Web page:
You must be coming to the United States to work for the U.S. entity in an executive, managerial, or specialized knowledge capacity, like your previous employment overseas. The same definitions previously discussed in the eligibility section apply for these positions.

  • The U.S. entity the employee is being transferred to must have been operating for at least 1 year.

Your U.S. employer must have been doing business for at least one year. Otherwise, it will be considered a new office. L-1 petitions for new offices are heavily scrutinized and require a thoroughly prepared business plan with detailed personnel structure, investment information, location, and growth projections.

Step-by-step Application Guide

Once you have determined your eligibility and meet the abovementioned requirements, you can embark on your L-1 visa application. Here is the general process:

  1. File Form I-129 (Petition for a Non-Immigrant Worker)

Your employer who will do L-1 visa sponsorship will need to file I-129 on your behalf. This form outlines your qualifications and the position you will hold in the U.S. entity.

Once the USCIS approves your petition, your employer will receive a notice of action (Form I-797) signifying the approval. This document will be crucial in the next steps.

  1. Visa Application via DS-160 (Online Non-Immigrant Visa Application)

After your petition of L-1 sponsorship is approved and you have received form I-797, you can apply for a visa through DS-160. This will be filed and electronically submitted to the DOS website. Your answers in this form and your following interview will determine your eligibility for an L-1 visa. In addition, you will be asked to upload your photo. Follow the DOS photo requirements.

Ensure you print the DS-160 application’s confirmation page and bring it along with your documents and passport to your interview appointment. Ensure your passport is valid for at least six months after your interview.

  1. Interview appointment

After your DS-160 application, you will schedule an interview at your home country’s U.S. embassy or consulate. Be prepared to answer questions about your role in the overseas and U.S. entities. Ensure you have your documents in case you need to present them. In addition, you will be required to provide a digital scan of your fingerprints as part of the process.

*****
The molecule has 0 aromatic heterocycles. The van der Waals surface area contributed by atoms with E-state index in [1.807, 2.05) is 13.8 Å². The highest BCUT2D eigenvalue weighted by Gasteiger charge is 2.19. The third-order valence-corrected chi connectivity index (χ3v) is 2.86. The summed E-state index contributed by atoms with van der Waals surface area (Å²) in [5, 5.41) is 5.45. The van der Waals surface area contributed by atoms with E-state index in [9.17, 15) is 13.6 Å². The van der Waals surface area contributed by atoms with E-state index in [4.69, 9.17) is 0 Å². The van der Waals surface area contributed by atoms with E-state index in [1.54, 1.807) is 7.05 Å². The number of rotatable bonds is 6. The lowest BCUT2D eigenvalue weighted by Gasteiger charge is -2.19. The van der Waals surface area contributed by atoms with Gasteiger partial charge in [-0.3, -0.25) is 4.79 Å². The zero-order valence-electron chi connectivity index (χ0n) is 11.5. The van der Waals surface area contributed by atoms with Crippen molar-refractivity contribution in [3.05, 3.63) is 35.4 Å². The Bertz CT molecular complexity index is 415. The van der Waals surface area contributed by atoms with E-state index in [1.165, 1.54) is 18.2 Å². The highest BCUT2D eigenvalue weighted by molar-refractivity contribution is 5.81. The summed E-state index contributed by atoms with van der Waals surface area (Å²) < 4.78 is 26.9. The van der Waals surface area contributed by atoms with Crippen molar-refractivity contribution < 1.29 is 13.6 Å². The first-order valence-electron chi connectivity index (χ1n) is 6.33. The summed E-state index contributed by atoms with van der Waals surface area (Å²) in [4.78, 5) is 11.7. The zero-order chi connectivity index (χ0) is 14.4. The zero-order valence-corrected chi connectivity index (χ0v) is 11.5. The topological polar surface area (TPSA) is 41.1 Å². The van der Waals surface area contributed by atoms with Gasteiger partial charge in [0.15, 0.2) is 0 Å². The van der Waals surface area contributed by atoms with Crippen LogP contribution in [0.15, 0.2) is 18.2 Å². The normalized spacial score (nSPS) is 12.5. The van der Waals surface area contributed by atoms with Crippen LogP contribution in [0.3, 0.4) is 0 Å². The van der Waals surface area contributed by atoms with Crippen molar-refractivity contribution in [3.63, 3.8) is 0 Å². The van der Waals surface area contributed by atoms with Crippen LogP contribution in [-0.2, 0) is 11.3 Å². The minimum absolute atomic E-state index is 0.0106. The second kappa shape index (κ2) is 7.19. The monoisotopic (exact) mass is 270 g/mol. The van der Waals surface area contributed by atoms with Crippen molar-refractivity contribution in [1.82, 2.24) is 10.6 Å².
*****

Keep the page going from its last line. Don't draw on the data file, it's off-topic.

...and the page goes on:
Once you complete the interview process, you will be issued an L-1 visa stamped on your passport. This will allow you to travel to the U.S.

Document Checklist

  • Here is a handy list of documents you may need for your application:

  • Your personal documents (photograph, passport, birth certificate, marriage certificate (if any), etc.)

  • Academic records

  • Resume

  • Form I-797

  • DS-160 (ensure you include the barcode)

  • Visa application fee proof of payment

  • Organizational charts (overseas and U.S. entities)

  • Job descriptions (overseas and U.S. entities)

  • Employment verification (overseas and U.S. entities)

  • Articles of incorporation (overseas and U.S. entities)

  • Audited current financial statements and tax returns (overseas and U.S. entities)

  • Corporate by-laws

  • Detailed statements explaining the ownership and control of the companies (overseas and U.S. entities)

  • Letters of recommendation

  • Business plan (for new offices)

  • Salary and compensation details

  • Pay stubs or remuneration evidence with the foreign entity

  • Licenses and certifications, if any

We recommend still checking with your immigration attorney for all the needed evidence, as it will vary on a case-to-case basis. This list is just a basic guide.


  • Form I-129: $460

  • DS-160: $160

  • Premium processing (optional): $2,500

  • Immigration attorney: varies